Homer Pride Color Run draws roughly 700 people in Year 3
Homer Junior High School student Nicholas Skiba topped the annual Homer Pride Color Run on Oct. 1.
Skiba, who serves as a member of his school’s cross country team, covered the 3.1-mile race just moments ahead of the second place finisher.
“It was hard,” the Homer Glen resident said. “I tried my best, and I ran as hard as I could.”
People of all ages took to the racecourse to take part in the Future Ready Student Foundation’s Color Run that benefits Homer Community Consolidated School District 33C students, staff and schools.
“It’s real exciting,” said Robyn Bates, fundraising coordinator for the Future Ready Student Foundation. “I’ve chaired the race all three years. It started out just with two schools—Hadley Middle School and Homer Jr. High School. That was our first year. Our second year, we made it as a district, and we did it as a district again [this year.] So, it’s overwhelming the amount of support I got in the schools.”
The Future Ready Student Foundation aims to support students, staff and classrooms in the areas of Science, Technology, Engineering, Art and Mathematics. This year’s Homer Pride Color Run raised more than $10,000, according to the district.
Bates said supporting the foundation is important as they push 21st century, and that is the way in which education is gravitating. Proceeds will be used toward teacher grants, enabling exploration of innovative teaching strategies to that end, with a goal of creating 21st century school libraries that offer flexible spaces and furniture which encourage exploration, creation and collaboration, per the district.
The Homer Pride Color Run brought in 85 volunteers, 15 of which were students who were wiling to donate their time to help put on this year’s race.
Bates said seeing the outpouring of support for the race is very important to her.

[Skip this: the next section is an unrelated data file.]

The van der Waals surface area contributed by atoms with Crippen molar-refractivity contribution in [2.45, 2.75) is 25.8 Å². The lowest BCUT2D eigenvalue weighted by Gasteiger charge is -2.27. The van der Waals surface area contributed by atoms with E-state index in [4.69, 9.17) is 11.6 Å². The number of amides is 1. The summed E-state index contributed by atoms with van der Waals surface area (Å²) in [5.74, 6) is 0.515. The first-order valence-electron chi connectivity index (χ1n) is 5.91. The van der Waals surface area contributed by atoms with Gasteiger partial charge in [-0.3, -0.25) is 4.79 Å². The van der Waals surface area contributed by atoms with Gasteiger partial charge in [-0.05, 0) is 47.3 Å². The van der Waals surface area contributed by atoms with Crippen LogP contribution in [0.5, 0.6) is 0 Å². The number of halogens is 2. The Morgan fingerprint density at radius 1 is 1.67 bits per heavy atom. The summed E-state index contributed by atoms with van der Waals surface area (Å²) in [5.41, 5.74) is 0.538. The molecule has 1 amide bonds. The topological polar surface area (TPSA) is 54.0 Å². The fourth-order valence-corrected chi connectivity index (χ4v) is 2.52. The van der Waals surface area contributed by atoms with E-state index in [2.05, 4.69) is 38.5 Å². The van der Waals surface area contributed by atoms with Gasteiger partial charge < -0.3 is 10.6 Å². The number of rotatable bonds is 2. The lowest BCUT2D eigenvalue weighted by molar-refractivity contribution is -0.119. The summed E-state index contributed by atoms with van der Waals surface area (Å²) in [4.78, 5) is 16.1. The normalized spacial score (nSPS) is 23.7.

“If the teachers are all about it, and they’re all excited about it, then they’ll buzz our kids about, and then our kids will get excited,” Bates said. “Then, they’ll tell the parents, and the parents are going to get excited. So, it becomes a real big community thing.”
The Color Run brought in approximately 700 runners this time around, and it began and ended at South Founders Crossing and Bell Road in Homer Glen—just behind Charter Fitness, which helped sponsor the event.
The action got underway beginning at 9 a.m. with pre-race warm-ups led by Charter Fitness trainers. A group of singers from Homer 33C led participants in the singing of the national anthem, and the race ensued at 9:30 a.m.
Skiba said he prepared for the color run and that winning the race did not serve as a first for him.
“I sometimes get first,” he said. “It was hard. I like running on grass, but it’s a good course. The weather was good. There were good runners, and I liked the race.”
Ausra Borusevicius, also of Homer Glen, prepared to hit the racecourse alongside her 8-year-old daughter, Ema, who attends Schilling School. The duo often run in various races together as a family. They prepared to compete using a bike trail located near their home.
“[Ema] is very competitive,” Ausra said. “She will not give up.”
Ausra said she had one goal in mind as they looked to compete: do their best.
Anita Garcia, of Lockport, said she is glad she and her 6-year-old daughter, Olivia, decided to come out for the event. Her goal she had in mind for the race was to get my daughter familiar with the idea of racing while running it together.
The pair noted a number of familiar faces from Schilling School ahead of the race’s start time.
“It’s a great turnout from what I see,” Anita said.
Anita said she and her daughter did not do much preparation ahead of time and went on to say the race is about “just having fun.”
Scott Groenendal, also of Lockport, finished the race he started with his wife, Tammy, and their three kids, Noah, Aubrey and Ethan.
He said he felt “slow compared to the kids, but it was just for fun.”
“In fact, I was beaten by my son,” the father added.
The Groenendal family typically competes in two or three races each year.
“I just train throughout the year,” Scott said. “I work out five to six times a week, and three of those are running.”
Scott also liked the layout of this year’s course.
“It was hilly,” he said. “We’re not running in California or Denver or Utah where there is beautiful scenery, but running through the nature paths is nice.
“I think anytime as a community we can raise money for kids in these political[ly] and social[ly] uncertain times, where there’s so much going on with the national anthem protest, unrest and terrorism, it’s a good time to come together. To support a worthy cause is a good thing. It’s a bit of a reprieve from all the negative.”
At the conclusion of the race, a Homer Pride trophy was awarded to Schilling School to recognize the building for having the most representation between students and staff. The honor bestowed by the event’s organizers was a first for the Homer Pride Color Run.
“We didn’t do it last year; it was just another way put the schools in a little friendly competition against one another,” Bates said. “Schools have bragging rights.”